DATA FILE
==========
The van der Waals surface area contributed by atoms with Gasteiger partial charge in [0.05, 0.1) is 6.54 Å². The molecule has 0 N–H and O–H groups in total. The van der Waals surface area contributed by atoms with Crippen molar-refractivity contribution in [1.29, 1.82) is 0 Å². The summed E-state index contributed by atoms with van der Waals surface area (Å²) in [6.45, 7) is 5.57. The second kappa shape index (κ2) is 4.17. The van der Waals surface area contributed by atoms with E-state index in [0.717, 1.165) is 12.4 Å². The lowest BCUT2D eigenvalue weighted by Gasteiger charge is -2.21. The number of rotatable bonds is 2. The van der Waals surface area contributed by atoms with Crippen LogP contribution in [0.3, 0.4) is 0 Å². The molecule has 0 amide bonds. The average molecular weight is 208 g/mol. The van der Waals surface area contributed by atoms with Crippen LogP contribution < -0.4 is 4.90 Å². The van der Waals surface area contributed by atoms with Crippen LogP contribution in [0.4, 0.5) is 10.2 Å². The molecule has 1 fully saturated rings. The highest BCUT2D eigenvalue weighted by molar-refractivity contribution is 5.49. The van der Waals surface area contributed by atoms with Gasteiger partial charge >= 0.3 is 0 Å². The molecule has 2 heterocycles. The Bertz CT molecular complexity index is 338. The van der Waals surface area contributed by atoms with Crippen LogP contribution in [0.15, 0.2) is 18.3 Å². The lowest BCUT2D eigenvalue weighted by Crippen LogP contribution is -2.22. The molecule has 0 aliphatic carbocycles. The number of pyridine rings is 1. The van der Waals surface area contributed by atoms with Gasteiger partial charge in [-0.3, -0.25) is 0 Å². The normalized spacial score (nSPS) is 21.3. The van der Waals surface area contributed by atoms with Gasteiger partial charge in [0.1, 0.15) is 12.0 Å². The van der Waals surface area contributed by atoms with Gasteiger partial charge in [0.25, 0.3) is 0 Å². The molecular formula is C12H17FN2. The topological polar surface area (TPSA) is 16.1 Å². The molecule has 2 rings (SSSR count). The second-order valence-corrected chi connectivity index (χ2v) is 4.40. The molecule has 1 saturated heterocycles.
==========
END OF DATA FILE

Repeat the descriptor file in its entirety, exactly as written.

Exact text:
The van der Waals surface area contributed by atoms with Gasteiger partial charge in [0.05, 0.1) is 6.54 Å². The molecule has 0 N–H and O–H groups in total. The van der Waals surface area contributed by atoms with Crippen molar-refractivity contribution in [1.29, 1.82) is 0 Å². The summed E-state index contributed by atoms with van der Waals surface area (Å²) in [6.45, 7) is 5.57. The second kappa shape index (κ2) is 4.17. The van der Waals surface area contributed by atoms with E-state index in [0.717, 1.165) is 12.4 Å². The lowest BCUT2D eigenvalue weighted by Gasteiger charge is -2.21. The number of rotatable bonds is 2. The van der Waals surface area contributed by atoms with Crippen LogP contribution in [0.3, 0.4) is 0 Å². The molecule has 0 amide bonds. The average molecular weight is 208 g/mol. The van der Waals surface area contributed by atoms with Crippen LogP contribution < -0.4 is 4.90 Å². The van der Waals surface area contributed by atoms with Crippen LogP contribution in [0.4, 0.5) is 10.2 Å². The molecule has 1 fully saturated rings. The highest BCUT2D eigenvalue weighted by molar-refractivity contribution is 5.49. The van der Waals surface area contributed by atoms with Gasteiger partial charge >= 0.3 is 0 Å². The molecule has 2 heterocycles. The Bertz CT molecular complexity index is 338. The van der Waals surface area contributed by atoms with Crippen LogP contribution in [0.15, 0.2) is 18.3 Å². The lowest BCUT2D eigenvalue weighted by Crippen LogP contribution is -2.22. The molecule has 0 aliphatic carbocycles. The number of pyridine rings is 1. The van der Waals surface area contributed by atoms with Gasteiger partial charge in [-0.3, -0.25) is 0 Å². The normalized spacial score (nSPS) is 21.3. The van der Waals surface area contributed by atoms with Gasteiger partial charge in [0.1, 0.15) is 12.0 Å². The van der Waals surface area contributed by atoms with Gasteiger partial charge in [0.25, 0.3) is 0 Å². The molecular formula is C12H17FN2. The topological polar surface area (TPSA) is 16.1 Å². The molecule has 2 rings (SSSR count). The second-order valence-corrected chi connectivity index (χ2v) is 4.40. The molecule has 1 saturated heterocycles.